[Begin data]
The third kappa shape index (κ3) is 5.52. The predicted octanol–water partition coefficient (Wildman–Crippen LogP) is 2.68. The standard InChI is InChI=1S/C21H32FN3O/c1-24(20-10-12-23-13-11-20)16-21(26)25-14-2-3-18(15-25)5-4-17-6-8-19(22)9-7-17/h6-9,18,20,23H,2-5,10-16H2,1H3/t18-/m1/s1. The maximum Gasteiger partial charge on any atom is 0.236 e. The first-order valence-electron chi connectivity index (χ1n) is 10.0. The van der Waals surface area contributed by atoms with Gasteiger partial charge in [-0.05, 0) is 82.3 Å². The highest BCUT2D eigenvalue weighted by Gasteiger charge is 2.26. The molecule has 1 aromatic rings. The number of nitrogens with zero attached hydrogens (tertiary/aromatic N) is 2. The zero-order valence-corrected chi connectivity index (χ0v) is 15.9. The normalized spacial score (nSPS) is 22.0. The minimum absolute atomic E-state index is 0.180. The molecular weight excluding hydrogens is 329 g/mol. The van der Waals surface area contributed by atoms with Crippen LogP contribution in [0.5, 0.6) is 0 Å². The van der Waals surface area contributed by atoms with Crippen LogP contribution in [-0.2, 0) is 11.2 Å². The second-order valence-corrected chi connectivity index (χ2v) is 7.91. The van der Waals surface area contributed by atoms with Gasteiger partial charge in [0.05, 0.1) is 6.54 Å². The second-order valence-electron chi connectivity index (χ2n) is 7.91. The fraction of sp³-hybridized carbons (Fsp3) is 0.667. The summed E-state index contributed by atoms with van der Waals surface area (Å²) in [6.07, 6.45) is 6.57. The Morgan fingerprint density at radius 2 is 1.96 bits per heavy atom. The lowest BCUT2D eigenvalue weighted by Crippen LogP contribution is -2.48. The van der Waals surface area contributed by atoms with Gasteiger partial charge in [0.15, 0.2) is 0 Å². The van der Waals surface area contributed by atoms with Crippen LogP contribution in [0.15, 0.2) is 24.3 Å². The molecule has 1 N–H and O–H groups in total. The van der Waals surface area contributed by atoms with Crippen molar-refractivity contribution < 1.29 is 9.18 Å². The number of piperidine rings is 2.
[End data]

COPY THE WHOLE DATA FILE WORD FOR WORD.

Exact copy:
The third kappa shape index (κ3) is 5.52. The predicted octanol–water partition coefficient (Wildman–Crippen LogP) is 2.68. The standard InChI is InChI=1S/C21H32FN3O/c1-24(20-10-12-23-13-11-20)16-21(26)25-14-2-3-18(15-25)5-4-17-6-8-19(22)9-7-17/h6-9,18,20,23H,2-5,10-16H2,1H3/t18-/m1/s1. The maximum Gasteiger partial charge on any atom is 0.236 e. The first-order valence-electron chi connectivity index (χ1n) is 10.0. The van der Waals surface area contributed by atoms with Gasteiger partial charge in [-0.05, 0) is 82.3 Å². The highest BCUT2D eigenvalue weighted by Gasteiger charge is 2.26. The molecule has 1 aromatic rings. The number of nitrogens with zero attached hydrogens (tertiary/aromatic N) is 2. The zero-order valence-corrected chi connectivity index (χ0v) is 15.9. The normalized spacial score (nSPS) is 22.0. The minimum absolute atomic E-state index is 0.180. The molecular weight excluding hydrogens is 329 g/mol. The van der Waals surface area contributed by atoms with Crippen LogP contribution in [0.5, 0.6) is 0 Å². The van der Waals surface area contributed by atoms with Crippen LogP contribution in [-0.2, 0) is 11.2 Å². The second-order valence-corrected chi connectivity index (χ2v) is 7.91. The van der Waals surface area contributed by atoms with Gasteiger partial charge in [0.05, 0.1) is 6.54 Å². The second-order valence-electron chi connectivity index (χ2n) is 7.91. The fraction of sp³-hybridized carbons (Fsp3) is 0.667. The summed E-state index contributed by atoms with van der Waals surface area (Å²) in [6.07, 6.45) is 6.57. The Morgan fingerprint density at radius 2 is 1.96 bits per heavy atom. The lowest BCUT2D eigenvalue weighted by Crippen LogP contribution is -2.48. The van der Waals surface area contributed by atoms with Gasteiger partial charge in [0.15, 0.2) is 0 Å². The van der Waals surface area contributed by atoms with Crippen LogP contribution in [0.15, 0.2) is 24.3 Å². The molecule has 1 N–H and O–H groups in total. The van der Waals surface area contributed by atoms with Crippen molar-refractivity contribution < 1.29 is 9.18 Å². The number of piperidine rings is 2.